China MingYang Wind (NYSE: MY)
This broken IPO typifies all that is right and wrong with the Chinese clean energy sector. Overall industry growth is impressive as the Chinese government throws massive support behind wind and solar, but specific companies are reporting very erratic results. China Ming Yang's rival A-Power Energy (Nasdaq: APWR) has long vexed investors by posting very strong quarters and very weak quarters back-to-back. Indeed, guilt-by-association with A-Power is likely why China MingYang has seen it shares languish in recent weeks.
China MingYang, which makes wind turbines, was in high-growth mode prior to its IPO. The company wasn't even a player five years ago, and is now on track for nearly $1 billion in annual sales in 2011. That revenue base is also now large enough for the company to show profits. Look for earnings per share [EPS] of $0.75 to $1.00 in 2011, assuming demand remains stable. Shares trade for about 10 to 12 times that view.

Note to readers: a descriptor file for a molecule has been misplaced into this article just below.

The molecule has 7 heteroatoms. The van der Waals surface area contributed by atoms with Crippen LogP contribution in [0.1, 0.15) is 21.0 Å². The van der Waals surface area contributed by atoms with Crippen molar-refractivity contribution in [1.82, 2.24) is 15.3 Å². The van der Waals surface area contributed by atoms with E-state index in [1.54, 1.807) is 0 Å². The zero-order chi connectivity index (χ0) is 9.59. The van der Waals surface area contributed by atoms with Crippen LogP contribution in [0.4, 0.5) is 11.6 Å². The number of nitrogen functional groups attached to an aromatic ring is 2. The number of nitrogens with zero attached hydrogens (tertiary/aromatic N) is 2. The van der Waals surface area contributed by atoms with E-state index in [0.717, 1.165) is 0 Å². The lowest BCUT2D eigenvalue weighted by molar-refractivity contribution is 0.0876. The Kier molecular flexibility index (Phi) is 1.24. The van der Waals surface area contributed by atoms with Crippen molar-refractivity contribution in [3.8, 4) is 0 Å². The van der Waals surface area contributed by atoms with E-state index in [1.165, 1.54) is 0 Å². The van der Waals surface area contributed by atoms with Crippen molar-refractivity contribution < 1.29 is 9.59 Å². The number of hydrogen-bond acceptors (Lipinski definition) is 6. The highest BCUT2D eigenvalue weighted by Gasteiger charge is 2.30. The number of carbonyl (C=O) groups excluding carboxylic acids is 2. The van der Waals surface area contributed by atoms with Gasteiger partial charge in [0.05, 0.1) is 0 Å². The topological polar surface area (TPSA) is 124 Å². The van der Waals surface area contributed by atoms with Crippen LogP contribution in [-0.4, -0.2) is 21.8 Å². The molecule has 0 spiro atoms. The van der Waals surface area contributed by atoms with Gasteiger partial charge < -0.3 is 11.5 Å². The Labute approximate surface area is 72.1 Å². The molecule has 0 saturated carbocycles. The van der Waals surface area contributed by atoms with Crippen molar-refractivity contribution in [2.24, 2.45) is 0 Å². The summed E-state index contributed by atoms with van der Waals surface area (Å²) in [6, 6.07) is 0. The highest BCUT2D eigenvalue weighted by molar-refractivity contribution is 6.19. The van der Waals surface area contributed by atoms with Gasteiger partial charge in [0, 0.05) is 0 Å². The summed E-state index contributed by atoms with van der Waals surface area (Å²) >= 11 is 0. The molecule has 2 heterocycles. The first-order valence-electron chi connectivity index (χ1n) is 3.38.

If this were any industry, torrid growth and a reasonable multiple would make this a very popular stock. But right now, Chinese stocks and clean energy are unloved. As is the case with other companies mentioned here, China MingYang will need to show consistent and profitable growth before theprice-to-earnings (P/E) multiple will expand. But of all the companies profiled here, this is clearly the most stable and meaningful enterprise. And for my money, if you want exposure to the world's most dynamic clean energy market (China), then China MingYang is the way to play it.
There's no hurry to snap up shares of these broken IPOs. But they all possess intriguing business models that could help them become key industry players in coming years.
If you are a believer in the long-term potential of the Chinese economy, as I am, then you need to stay on top of these stocks in the event they start to find more appreciation on Wall Street.
Disclosure: Neither David Sterman nor StreetAuthority, LLC hold positions in any securities mentioned in this article.